Friends of Asian Arts and Cultures

Unknown artist (Neo-Assyrian, Mesopotamian), Tiglath-Pileser III Receiving Homage, 745/727 BC, Limestone relief carving. Founders Society Purchase, Ralph Harman Booth Bequest Fund. DIA No. 50.32

Past Programs Sponsored by the Friends of Asian Arts and Cultures

 
SUNDAY  MAY 22, 2016                                                                                           
 
 
CHARLES LANG FREER AND THE DISCOVERY OF KOREAN CERAMICS
 
Speaker:   Louis Cort     
                  Curator of Ceramics, Freer and Sackler Galleries of Art, Smithsonian Institution,  
                  Washington, D.C.
 
  
Detroit Industrialist and art collector, Charles Lang Freer, was deeply attracted to Korean ceramics of the Joseon period (1392 - 1910) with their simple forms, spare decoration and monochrome glazes.  Between 1896 and 1918, however, he expanded his collection to include celadon ceramics and stoneware from the earlier goryeo dynasty (918 - 1392).  This talk illuminates the scope of and reasons for the shift in Freer's significant collection of Korean art and ceramics. 
 
 SATURDAY  DECEMBER 5, 2015
 
 
 
 
 
A TYPICAL OPPORTUNITY: PROFESSOR FRANCIS W. KELSEY AND THE ADVENTURES OF ACQUIRING ISLAMIC MANUSCRIPTS
 
Speaker:  Evyn Kropf
                 Librarian for Near Easter and Religious Studies and
               Curator for the Islamic Manuscripts Collection University of Michigan
 
Discusses the fact that while Professor Francis W. Kelsey is well-known for his collecting activities in classical antiquities and papyri, the University of Michigan also has him to thank for the bulk of its Islamic Manuscripts Collection, including a number of exquisite specimens representing the masterful heritage of Ottoman calligraphy. 
SUNDAY  OCTOBER 11, 2015
  
VULNERABLE HERITAGE:  PROTECTING THE CULTURAL ARTIFACTS OF SYRIA AND IRAQ

 

The panelist will discuss the current state of protecting the cultural heritage of Syria and Iraq, providing a historical perspective on the artwork of the region and an overview of the effectiveness of the current protection efforts. A question and answer session, moderated by Geoff Emberling, Assistant Research Scientist at the University of Michigan’s Kelsey Museum of Archeology, will follow the lectures.

     

  
 

THE DESTRUCTION OF SYRIA’S CULTURAL HERITAGE: REALITY AND EFFECTIVENESS OF CURRENT PROTECTION EFFORTS


 Speaker: Salam Al Kuntar

                  Research Associate, Anthropology Department, New York University

 

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VULNERABLE HERITAGE IN IRAQ: HISTORY, PLANNING AND MITIGATION

 

 Speaker:  Carrie Hritz,

                  Geosciences Directorate/OAD,  National Science Foundation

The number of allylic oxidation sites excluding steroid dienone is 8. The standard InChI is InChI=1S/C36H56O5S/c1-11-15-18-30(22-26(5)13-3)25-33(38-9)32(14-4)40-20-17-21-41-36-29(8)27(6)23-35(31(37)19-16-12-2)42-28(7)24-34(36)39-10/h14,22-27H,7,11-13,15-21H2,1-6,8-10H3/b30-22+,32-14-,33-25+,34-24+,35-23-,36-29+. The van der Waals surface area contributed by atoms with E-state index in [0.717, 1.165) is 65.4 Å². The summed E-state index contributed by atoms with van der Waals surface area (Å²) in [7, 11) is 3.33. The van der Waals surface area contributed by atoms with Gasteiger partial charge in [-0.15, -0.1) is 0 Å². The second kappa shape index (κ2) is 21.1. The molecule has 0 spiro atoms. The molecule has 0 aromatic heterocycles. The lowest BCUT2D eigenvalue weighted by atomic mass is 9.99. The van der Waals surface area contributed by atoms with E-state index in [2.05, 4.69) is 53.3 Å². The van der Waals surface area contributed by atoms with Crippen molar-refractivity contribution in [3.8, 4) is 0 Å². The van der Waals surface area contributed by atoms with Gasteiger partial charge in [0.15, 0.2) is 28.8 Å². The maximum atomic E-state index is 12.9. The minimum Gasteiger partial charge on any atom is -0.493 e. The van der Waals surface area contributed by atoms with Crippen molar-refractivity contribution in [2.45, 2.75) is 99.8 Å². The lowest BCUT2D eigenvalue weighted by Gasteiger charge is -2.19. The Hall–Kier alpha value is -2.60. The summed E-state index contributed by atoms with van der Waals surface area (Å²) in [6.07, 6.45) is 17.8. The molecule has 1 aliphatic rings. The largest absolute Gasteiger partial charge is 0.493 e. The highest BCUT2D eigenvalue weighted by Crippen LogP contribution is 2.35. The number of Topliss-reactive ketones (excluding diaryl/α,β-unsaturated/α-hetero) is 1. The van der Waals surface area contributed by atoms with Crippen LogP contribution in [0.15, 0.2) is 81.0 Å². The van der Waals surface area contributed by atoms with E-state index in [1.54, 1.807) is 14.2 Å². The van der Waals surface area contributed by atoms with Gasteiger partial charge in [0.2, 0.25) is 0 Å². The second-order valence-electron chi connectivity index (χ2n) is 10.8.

ANCIENT MIDDLE EAST GALLERY OPENING WEEKEND

SATURDAY OCTOBER 3, 2015
  
 
  
VERY ANCIENT STORIES FROM IRAQ: THE SUMMARIAN AND BABYLONIAN TABLET COLLECTION OF THE DIA 
 
Speaker:  Piotr Michalowski
                  George G. Cameron Professor of Ancient Near Eastern Civilizations,  University of Michigan 
 
Cuneiform--the first writing system in the world was invented in the southern part of ancient Mesopotamia, the land that is now Iraq, more than five thousand years a go.  This lecture will provide an introduction to the stories that have come down to us from the collection of such writings held by the DIA. 
 
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THE HISTORY OF THE CITY OF KISH, MESOPOTAMIA
 
Speaker:  Norman Yoffee
                 Professor emeritus , Department of Near Eastern Studies and Anthropology,  University of Michigan 
 
Objects in the DIA's collections come from a variety of times and places in ancient Mesopotamia.  The city of Kish flourished from about 3000 BCE to about 300 CE, that is, from about the beginning of Mesopotamia history to the end of the Mesopotamia tradition.  The history of Kish can be a lens on the history of the region, and this provides context for the objects in the DIA's new gallery.
 

 FRIDAY  OCTOBER 2,  2015
 
 
 
 
ART AND TECHNOLOGY IN THE ANCIENT MIDDLE EAST:  A CURATOR'S PERSPECTIVE 
 
Speaker:  Geoff Emberling
                 Assistant Research Scientist, Kelsey Museum of Archeology, University of Michigan 
 
During the reinstallation of its permanent collection, the DIA has emerged as an international leader in exhibition development.  The Ancient Middle East Gallery, opening in October 2015. displays masterpieces in the collection and arranges them around innovative themes:  art as a product of technological and art as a technology in its own right.
 
 
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MINIATURE MASTERPIECES:  THE ART AND CULTURE OF MESOPOTAMIAN CYLINDER SEALS
 
Speaker:  Wayne T. Pitard
                Director, Spurlock Museum, University of Illinois at Urbana-Champaign 
 
Beautifully carved stone cylinder seals from Mesopotamia (ca.3400-400 BCE) acted as both utilitarian means for creating a "signature" on clay tablets and as a piece of personal adornment.  New photographic techniques allow scholars to study in new ways the artistic techniques of the carvers of these seals and enhance their ability to examine the religious  and political contexts of the scenes portrayed on the seals.